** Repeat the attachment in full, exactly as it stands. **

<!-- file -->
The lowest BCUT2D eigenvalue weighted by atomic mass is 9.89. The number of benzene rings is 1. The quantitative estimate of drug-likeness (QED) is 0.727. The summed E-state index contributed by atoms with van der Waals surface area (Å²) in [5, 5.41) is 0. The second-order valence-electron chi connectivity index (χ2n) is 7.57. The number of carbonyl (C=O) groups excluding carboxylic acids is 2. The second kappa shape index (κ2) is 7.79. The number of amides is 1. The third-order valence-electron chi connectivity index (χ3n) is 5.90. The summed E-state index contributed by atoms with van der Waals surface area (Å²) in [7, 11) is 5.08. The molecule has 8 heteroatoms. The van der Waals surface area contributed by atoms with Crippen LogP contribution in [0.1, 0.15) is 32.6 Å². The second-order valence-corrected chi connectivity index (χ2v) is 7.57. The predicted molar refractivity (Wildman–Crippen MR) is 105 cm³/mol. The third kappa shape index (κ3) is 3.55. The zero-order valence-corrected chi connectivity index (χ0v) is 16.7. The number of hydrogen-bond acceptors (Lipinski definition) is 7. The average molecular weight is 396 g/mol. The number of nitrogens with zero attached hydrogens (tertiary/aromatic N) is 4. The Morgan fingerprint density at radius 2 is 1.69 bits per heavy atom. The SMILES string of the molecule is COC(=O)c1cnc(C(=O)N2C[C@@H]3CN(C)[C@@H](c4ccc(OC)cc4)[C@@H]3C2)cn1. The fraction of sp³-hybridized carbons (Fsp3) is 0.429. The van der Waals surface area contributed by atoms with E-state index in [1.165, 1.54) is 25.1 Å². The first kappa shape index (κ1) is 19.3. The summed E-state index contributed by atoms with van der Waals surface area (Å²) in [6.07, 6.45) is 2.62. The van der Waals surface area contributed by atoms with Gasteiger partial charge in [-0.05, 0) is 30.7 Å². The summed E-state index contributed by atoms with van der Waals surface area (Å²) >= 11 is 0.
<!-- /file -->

The lowest BCUT2D eigenvalue weighted by atomic mass is 9.89. The number of benzene rings is 1. The quantitative estimate of drug-likeness (QED) is 0.727. The summed E-state index contributed by atoms with van der Waals surface area (Å²) in [5, 5.41) is 0. The second-order valence-electron chi connectivity index (χ2n) is 7.57. The number of carbonyl (C=O) groups excluding carboxylic acids is 2. The second kappa shape index (κ2) is 7.79. The number of amides is 1. The third-order valence-electron chi connectivity index (χ3n) is 5.90. The summed E-state index contributed by atoms with van der Waals surface area (Å²) in [7, 11) is 5.08. The molecule has 8 heteroatoms. The van der Waals surface area contributed by atoms with Crippen LogP contribution in [0.1, 0.15) is 32.6 Å². The second-order valence-corrected chi connectivity index (χ2v) is 7.57. The predicted molar refractivity (Wildman–Crippen MR) is 105 cm³/mol. The third kappa shape index (κ3) is 3.55. The zero-order valence-corrected chi connectivity index (χ0v) is 16.7. The number of hydrogen-bond acceptors (Lipinski definition) is 7. The average molecular weight is 396 g/mol. The number of nitrogens with zero attached hydrogens (tertiary/aromatic N) is 4. The Morgan fingerprint density at radius 2 is 1.69 bits per heavy atom. The SMILES string of the molecule is COC(=O)c1cnc(C(=O)N2C[C@@H]3CN(C)[C@@H](c4ccc(OC)cc4)[C@@H]3C2)cn1. The fraction of sp³-hybridized carbons (Fsp3) is 0.429. The van der Waals surface area contributed by atoms with E-state index in [1.165, 1.54) is 25.1 Å². The first kappa shape index (κ1) is 19.3. The summed E-state index contributed by atoms with van der Waals surface area (Å²) in [6.07, 6.45) is 2.62. The van der Waals surface area contributed by atoms with Gasteiger partial charge in [-0.05, 0) is 30.7 Å². The summed E-state index contributed by atoms with van der Waals surface area (Å²) >= 11 is 0.